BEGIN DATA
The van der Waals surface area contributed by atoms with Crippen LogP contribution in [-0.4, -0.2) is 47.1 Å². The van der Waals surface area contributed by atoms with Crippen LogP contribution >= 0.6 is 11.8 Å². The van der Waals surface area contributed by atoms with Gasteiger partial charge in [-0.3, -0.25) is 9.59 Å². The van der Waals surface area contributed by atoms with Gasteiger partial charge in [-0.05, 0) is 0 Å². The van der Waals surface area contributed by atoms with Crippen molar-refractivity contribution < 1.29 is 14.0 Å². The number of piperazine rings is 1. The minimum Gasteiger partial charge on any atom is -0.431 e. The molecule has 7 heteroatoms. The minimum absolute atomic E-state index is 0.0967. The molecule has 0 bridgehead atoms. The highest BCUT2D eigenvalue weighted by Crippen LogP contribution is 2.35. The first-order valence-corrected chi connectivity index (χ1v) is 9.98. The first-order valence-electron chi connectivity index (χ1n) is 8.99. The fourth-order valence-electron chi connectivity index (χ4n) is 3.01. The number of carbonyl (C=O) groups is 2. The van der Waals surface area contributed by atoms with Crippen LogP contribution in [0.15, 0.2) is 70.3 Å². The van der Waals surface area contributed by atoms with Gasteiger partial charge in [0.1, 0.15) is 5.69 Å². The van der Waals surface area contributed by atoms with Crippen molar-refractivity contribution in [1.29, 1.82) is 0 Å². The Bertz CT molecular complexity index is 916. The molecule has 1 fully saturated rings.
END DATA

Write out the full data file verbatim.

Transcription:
The van der Waals surface area contributed by atoms with Crippen LogP contribution in [-0.4, -0.2) is 47.1 Å². The van der Waals surface area contributed by atoms with Crippen LogP contribution >= 0.6 is 11.8 Å². The van der Waals surface area contributed by atoms with Gasteiger partial charge in [-0.3, -0.25) is 9.59 Å². The van der Waals surface area contributed by atoms with Gasteiger partial charge in [-0.05, 0) is 0 Å². The van der Waals surface area contributed by atoms with Crippen molar-refractivity contribution < 1.29 is 14.0 Å². The number of piperazine rings is 1. The minimum Gasteiger partial charge on any atom is -0.431 e. The molecule has 7 heteroatoms. The minimum absolute atomic E-state index is 0.0967. The molecule has 0 bridgehead atoms. The highest BCUT2D eigenvalue weighted by Crippen LogP contribution is 2.35. The first-order valence-corrected chi connectivity index (χ1v) is 9.98. The first-order valence-electron chi connectivity index (χ1n) is 8.99. The fourth-order valence-electron chi connectivity index (χ4n) is 3.01. The number of carbonyl (C=O) groups is 2. The van der Waals surface area contributed by atoms with Crippen LogP contribution in [0.15, 0.2) is 70.3 Å². The van der Waals surface area contributed by atoms with Gasteiger partial charge in [0.1, 0.15) is 5.69 Å². The van der Waals surface area contributed by atoms with Crippen molar-refractivity contribution in [1.29, 1.82) is 0 Å². The Bertz CT molecular complexity index is 916. The molecule has 1 fully saturated rings.